The Vicús culture inhabited the upper Piura Valley on the far north coast of Peru. It is believed that the Vicús culture began at about 100 ce and continued until between 500 and 700 ce. Until the late 1980s, most archaeological materials of this culture were ceramics excavated by grave robbers in search of gold. Early scientific work was restricted to the study of a small number of tombs. The Upper Piura Archaeological Project (1987–1990) worked the area between Cerro Vicús and Loma Negra, excavating public and domestic architecture. A large ceremonial site dating to the Vicús culture was found at Cerro Vicús. This complex features a large trapezoidal structure that has a central ramp and four terrace levels that ascend the central structure.
The public architecture is composed of wooden posts set in rows at about sixteen-inch intervals. They are joined by braided cord and a framework of cane on both sides of the logs. This frame is filled with clay mortar that was pushed into it, leaving finger and cloth impressions in the mud. Vicús domestic architecture is rectangular in shape and is built of logs and perhaps wattle and daub.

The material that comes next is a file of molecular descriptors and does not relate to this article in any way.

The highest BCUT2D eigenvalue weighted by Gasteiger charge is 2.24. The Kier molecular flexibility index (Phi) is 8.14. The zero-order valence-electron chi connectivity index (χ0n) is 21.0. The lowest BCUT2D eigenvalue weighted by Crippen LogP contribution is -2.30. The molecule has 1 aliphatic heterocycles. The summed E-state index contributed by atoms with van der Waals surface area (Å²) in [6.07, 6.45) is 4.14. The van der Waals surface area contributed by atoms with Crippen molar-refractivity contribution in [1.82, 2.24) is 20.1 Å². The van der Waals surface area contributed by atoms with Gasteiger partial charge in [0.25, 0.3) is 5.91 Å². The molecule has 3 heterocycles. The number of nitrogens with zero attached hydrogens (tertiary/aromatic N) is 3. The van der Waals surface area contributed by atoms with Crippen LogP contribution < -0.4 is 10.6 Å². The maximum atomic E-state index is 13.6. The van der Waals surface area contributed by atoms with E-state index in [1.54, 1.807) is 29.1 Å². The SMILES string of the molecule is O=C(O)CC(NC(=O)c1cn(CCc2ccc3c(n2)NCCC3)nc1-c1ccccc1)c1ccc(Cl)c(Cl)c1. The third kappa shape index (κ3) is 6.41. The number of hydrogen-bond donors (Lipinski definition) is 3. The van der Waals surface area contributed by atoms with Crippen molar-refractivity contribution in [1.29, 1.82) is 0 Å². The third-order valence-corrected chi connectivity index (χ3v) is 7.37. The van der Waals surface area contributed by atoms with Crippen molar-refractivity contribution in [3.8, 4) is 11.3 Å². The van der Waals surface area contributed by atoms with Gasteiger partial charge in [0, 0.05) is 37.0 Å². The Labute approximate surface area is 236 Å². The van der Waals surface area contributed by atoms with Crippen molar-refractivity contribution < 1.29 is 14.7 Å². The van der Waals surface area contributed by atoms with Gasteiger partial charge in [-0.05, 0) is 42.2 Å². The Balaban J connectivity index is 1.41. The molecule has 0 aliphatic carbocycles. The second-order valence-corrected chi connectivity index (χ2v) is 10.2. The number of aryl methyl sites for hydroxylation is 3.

Vicús ceramics exhibit influences from the Ecuadorian coast, southern Colombia, and the contemporaneous Gallinazo and Moche cultures of the north coast of Peru. They are best known for their negative, or resist, painted and burnished surfaces as well as vessels of white paint on red clay. A three-phase sequence has been proposed for the Vicús style. White paint on red clay is present throughout the sequence, negative painting is absent during the first phase, and it appears in very scarce quantities during the second phase of the Vicús sequence. The second phase also marks the introduction of modeling techniques that exhibit close ties to the Gallinazo style. A marked presence of Gallinazo-related negative painting and Moche-style artifacts are only present in the last phase.
The relationship between the Vicús, Gallinazo, and Moche cultures is one of the most pressing areas of archaeological inquiry on the far north coast of Peru. This is because Gallinazo- and Moche-related materials are mixed in the same artifact assemblages, and because it is very difficult to assign the Moche-related materials to a specific temporal phase.
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Heidy P. Fogel